You can also use iTunes on a computer to manually import music files you own into your Apple Music library for access across devices. There are also third-party tools and apps that can convert things like YouTube videos to playable music files.
Why are some albums missing songs on Apple Music?
In some cases, you may find that an album on Apple Music doesn’t contain certain songs that you expect it to have. There are a few possible reasons for this:
- Licensing restrictions – the label or artist chose not to include them
- Regional restrictions – those songs aren’t available in your country
- The version of the album varies – deluxe tracks, live recordings, etc.
- Apple Music has the wrong metadata – mislabeled recordings
Often certain songs aren’t included on streaming platforms due to licensing deals and restrictions. It’s also possible that alternate versions of an album are made available, such as a “deluxe edition” with bonus tracks for purchase but not streaming.
Incorrect or incomplete metadata can also lead to missing songs, so occasionally it’s simply an issue of Apple Music having the wrong information that can hopefully be corrected. As Apple Music expands its catalog, the availability of songs and full albums often improves over time as well.
Why do some songs say “Not Available” on Apple Music?
Seeing a song with a “Not Available” message on Apple Music typically means:
- The song is not currently in Apple’s catalog
- It is restricted from your region or country
- Your subscription doesn’t include it
Most often it indicates the song is not available at all on Apple Music, likely due to licensing restrictions. It could also be limited to certain subscription tiers, like student vs. individual. And sometimes regional licensing means it can only stream in certain countries.
You may be able to find a “Not Available” song on other streaming platforms or for purchase from the iTunes music store. There’s a chance it could eventually become available on Apple Music as deals and catalogs change over time too.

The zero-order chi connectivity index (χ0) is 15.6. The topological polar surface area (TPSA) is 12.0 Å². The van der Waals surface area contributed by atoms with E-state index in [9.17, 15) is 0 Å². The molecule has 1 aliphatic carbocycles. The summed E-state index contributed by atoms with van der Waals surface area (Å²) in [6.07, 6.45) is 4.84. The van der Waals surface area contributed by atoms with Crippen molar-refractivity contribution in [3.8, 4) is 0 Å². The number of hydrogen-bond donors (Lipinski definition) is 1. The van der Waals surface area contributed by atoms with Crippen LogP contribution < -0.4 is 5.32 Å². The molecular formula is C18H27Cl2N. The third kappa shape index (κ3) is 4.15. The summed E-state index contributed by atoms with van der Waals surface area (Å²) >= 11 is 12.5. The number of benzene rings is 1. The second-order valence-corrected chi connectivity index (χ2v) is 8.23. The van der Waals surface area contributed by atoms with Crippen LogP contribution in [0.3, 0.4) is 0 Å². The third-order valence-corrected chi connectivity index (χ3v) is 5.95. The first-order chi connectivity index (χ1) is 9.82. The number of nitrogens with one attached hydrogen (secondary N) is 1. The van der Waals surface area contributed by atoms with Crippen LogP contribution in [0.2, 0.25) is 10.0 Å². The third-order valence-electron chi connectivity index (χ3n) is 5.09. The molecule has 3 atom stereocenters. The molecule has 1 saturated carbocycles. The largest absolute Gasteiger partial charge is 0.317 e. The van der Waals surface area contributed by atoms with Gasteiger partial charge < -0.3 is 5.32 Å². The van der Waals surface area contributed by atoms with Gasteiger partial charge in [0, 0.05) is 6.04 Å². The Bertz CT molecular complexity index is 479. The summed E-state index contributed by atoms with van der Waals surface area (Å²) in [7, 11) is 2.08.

Why does Apple Music say a song is unavailable in my country?
Receiving a message that a specific song is not available in your country on Apple Music is due to region-specific licensing agreements.
Record labels and publishers often negotiate different streaming rights for certain songs or albums based on record contracts and territory restrictions. This leads to content being accessible only in select areas of the world.
While Apple Music has expanded their licensing to minimize region-locked content compared to earlier digital music rights, there are still many instances where a title may only be cleared for streaming in particular markets.
To access country-restricted content, you would need to utilize a VPN service to make it appear as if you are accessing Apple Music from the approved location. Keep in mind geographic limitations are dictated by the rights holders.
Why does Apple Music say a song is no longer available?
There are a couple reasons you may get a message that a song is “no longer available” on Apple Music:
- The licensing contract expired – Apple no longer has streaming rights
- The artist, label, or publisher pulled it – usually temporary
Most often this occurs when Apple’s licensing agreement to stream a certain song or album has ended. This can happen if the contract expires and the rights holder chooses not to renew it.
In some cases, an artist, record label, or publisher will withdraw a title from streaming platforms like Apple Music as part of a business or rights dispute. This is usually temporary until resolved.
If a song you previously had in your Apple Music library is no longer available, hopefully it’s just a rights issue that will be sorted out. But there is always a chance the streaming contract ended and it may not return.
Why does Apple Music only have some albums by an artist?
There are a few reasons why Apple Music may only have partial availability of an artist’s catalog of albums:
- Older or more obscure albums have weaker streaming demand
- Rights issues prevent certain albums from being available
- Artists choose not to include their full catalog
For legacy artists with long careers, often earlier or more obscure albums have not been prioritized for streaming distribution compared to their biggest hits.
Record contracts, licensing deals, and rights issues also commonly restrict certain albums from streaming availability. Apple Music cannot provide access without proper approvals.
Some artists intentionally hold back catalog albums as a business strategy, to drive sales of physical media or digital downloads instead of streams which generate lower royalties.